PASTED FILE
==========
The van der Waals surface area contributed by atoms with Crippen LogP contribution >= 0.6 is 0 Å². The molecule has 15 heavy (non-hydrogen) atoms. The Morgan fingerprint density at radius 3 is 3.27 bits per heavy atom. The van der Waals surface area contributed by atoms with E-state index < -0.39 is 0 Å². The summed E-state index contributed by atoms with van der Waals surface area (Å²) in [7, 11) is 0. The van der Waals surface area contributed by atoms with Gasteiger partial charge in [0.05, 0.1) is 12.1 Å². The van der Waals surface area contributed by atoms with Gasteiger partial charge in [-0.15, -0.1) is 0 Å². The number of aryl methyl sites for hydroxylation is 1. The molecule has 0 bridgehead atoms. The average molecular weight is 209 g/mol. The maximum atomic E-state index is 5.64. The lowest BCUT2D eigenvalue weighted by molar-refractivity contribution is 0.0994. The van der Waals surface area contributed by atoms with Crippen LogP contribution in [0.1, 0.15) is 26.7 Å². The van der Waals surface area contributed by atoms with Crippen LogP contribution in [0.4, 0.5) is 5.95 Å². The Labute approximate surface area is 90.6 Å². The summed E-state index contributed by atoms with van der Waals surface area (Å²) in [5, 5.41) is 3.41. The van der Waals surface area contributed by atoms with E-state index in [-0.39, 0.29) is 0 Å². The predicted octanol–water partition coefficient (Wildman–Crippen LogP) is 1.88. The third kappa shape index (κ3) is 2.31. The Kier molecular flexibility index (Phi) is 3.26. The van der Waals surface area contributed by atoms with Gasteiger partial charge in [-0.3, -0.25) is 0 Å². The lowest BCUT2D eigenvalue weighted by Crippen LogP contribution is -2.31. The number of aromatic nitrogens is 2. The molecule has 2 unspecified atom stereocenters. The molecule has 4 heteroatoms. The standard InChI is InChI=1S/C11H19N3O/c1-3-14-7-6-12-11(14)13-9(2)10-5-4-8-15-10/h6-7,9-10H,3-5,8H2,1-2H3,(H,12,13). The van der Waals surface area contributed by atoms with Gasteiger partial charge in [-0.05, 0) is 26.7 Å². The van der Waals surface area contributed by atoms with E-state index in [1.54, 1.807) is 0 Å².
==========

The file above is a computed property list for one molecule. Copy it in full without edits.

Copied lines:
The van der Waals surface area contributed by atoms with Crippen LogP contribution >= 0.6 is 0 Å². The molecule has 15 heavy (non-hydrogen) atoms. The Morgan fingerprint density at radius 3 is 3.27 bits per heavy atom. The van der Waals surface area contributed by atoms with E-state index < -0.39 is 0 Å². The summed E-state index contributed by atoms with van der Waals surface area (Å²) in [7, 11) is 0. The van der Waals surface area contributed by atoms with Gasteiger partial charge in [0.05, 0.1) is 12.1 Å². The van der Waals surface area contributed by atoms with Gasteiger partial charge in [-0.15, -0.1) is 0 Å². The number of aryl methyl sites for hydroxylation is 1. The molecule has 0 bridgehead atoms. The average molecular weight is 209 g/mol. The maximum atomic E-state index is 5.64. The lowest BCUT2D eigenvalue weighted by molar-refractivity contribution is 0.0994. The van der Waals surface area contributed by atoms with Crippen LogP contribution in [0.1, 0.15) is 26.7 Å². The van der Waals surface area contributed by atoms with Crippen LogP contribution in [0.4, 0.5) is 5.95 Å². The Labute approximate surface area is 90.6 Å². The summed E-state index contributed by atoms with van der Waals surface area (Å²) in [5, 5.41) is 3.41. The van der Waals surface area contributed by atoms with E-state index in [-0.39, 0.29) is 0 Å². The predicted octanol–water partition coefficient (Wildman–Crippen LogP) is 1.88. The third kappa shape index (κ3) is 2.31. The Kier molecular flexibility index (Phi) is 3.26. The van der Waals surface area contributed by atoms with Gasteiger partial charge in [-0.3, -0.25) is 0 Å². The lowest BCUT2D eigenvalue weighted by Crippen LogP contribution is -2.31. The number of aromatic nitrogens is 2. The molecule has 2 unspecified atom stereocenters. The molecule has 4 heteroatoms. The standard InChI is InChI=1S/C11H19N3O/c1-3-14-7-6-12-11(14)13-9(2)10-5-4-8-15-10/h6-7,9-10H,3-5,8H2,1-2H3,(H,12,13). The van der Waals surface area contributed by atoms with Gasteiger partial charge in [-0.05, 0) is 26.7 Å². The van der Waals surface area contributed by atoms with E-state index in [1.54, 1.807) is 0 Å².